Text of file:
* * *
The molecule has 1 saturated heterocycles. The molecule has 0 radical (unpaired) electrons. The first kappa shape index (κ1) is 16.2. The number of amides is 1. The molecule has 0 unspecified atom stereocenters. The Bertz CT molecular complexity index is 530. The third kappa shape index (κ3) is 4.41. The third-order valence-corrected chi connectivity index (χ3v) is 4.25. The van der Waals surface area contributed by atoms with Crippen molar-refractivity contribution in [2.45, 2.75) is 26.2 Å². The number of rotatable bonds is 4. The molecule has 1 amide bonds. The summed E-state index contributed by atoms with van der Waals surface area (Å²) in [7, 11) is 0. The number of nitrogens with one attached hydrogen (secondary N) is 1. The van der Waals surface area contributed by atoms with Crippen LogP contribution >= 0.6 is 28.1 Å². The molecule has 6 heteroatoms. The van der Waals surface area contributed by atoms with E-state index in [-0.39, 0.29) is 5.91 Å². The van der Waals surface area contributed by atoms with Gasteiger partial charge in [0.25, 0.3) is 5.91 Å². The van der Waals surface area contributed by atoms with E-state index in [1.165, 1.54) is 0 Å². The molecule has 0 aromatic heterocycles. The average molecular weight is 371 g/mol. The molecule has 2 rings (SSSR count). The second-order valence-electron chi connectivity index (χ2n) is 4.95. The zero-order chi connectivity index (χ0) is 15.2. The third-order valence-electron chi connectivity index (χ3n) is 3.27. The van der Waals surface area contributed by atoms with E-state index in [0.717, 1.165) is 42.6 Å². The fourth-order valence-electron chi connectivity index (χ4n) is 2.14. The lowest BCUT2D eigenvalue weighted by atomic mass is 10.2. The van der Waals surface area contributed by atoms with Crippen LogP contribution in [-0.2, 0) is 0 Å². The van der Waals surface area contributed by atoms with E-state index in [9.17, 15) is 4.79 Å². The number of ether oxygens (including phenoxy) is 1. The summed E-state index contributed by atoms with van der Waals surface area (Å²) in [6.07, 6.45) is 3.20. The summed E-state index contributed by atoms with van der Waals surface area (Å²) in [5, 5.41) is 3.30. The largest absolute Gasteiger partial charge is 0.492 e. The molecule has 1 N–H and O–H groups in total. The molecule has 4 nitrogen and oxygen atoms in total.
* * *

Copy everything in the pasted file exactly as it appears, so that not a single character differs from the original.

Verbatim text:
The molecule has 1 saturated heterocycles. The molecule has 0 radical (unpaired) electrons. The first kappa shape index (κ1) is 16.2. The number of amides is 1. The molecule has 0 unspecified atom stereocenters. The Bertz CT molecular complexity index is 530. The third kappa shape index (κ3) is 4.41. The third-order valence-corrected chi connectivity index (χ3v) is 4.25. The van der Waals surface area contributed by atoms with Crippen molar-refractivity contribution in [2.45, 2.75) is 26.2 Å². The number of rotatable bonds is 4. The molecule has 1 amide bonds. The summed E-state index contributed by atoms with van der Waals surface area (Å²) in [7, 11) is 0. The number of nitrogens with one attached hydrogen (secondary N) is 1. The van der Waals surface area contributed by atoms with Crippen LogP contribution >= 0.6 is 28.1 Å². The molecule has 6 heteroatoms. The van der Waals surface area contributed by atoms with E-state index in [-0.39, 0.29) is 5.91 Å². The van der Waals surface area contributed by atoms with Gasteiger partial charge in [0.25, 0.3) is 5.91 Å². The van der Waals surface area contributed by atoms with E-state index in [1.165, 1.54) is 0 Å². The molecule has 0 aromatic heterocycles. The average molecular weight is 371 g/mol. The molecule has 2 rings (SSSR count). The second-order valence-electron chi connectivity index (χ2n) is 4.95. The zero-order chi connectivity index (χ0) is 15.2. The third-order valence-electron chi connectivity index (χ3n) is 3.27. The van der Waals surface area contributed by atoms with E-state index in [0.717, 1.165) is 42.6 Å². The fourth-order valence-electron chi connectivity index (χ4n) is 2.14. The lowest BCUT2D eigenvalue weighted by atomic mass is 10.2. The van der Waals surface area contributed by atoms with Crippen LogP contribution in [-0.2, 0) is 0 Å². The van der Waals surface area contributed by atoms with E-state index in [9.17, 15) is 4.79 Å². The number of ether oxygens (including phenoxy) is 1. The summed E-state index contributed by atoms with van der Waals surface area (Å²) in [6.07, 6.45) is 3.20. The summed E-state index contributed by atoms with van der Waals surface area (Å²) in [5, 5.41) is 3.30. The largest absolute Gasteiger partial charge is 0.492 e. The molecule has 1 N–H and O–H groups in total. The molecule has 4 nitrogen and oxygen atoms in total.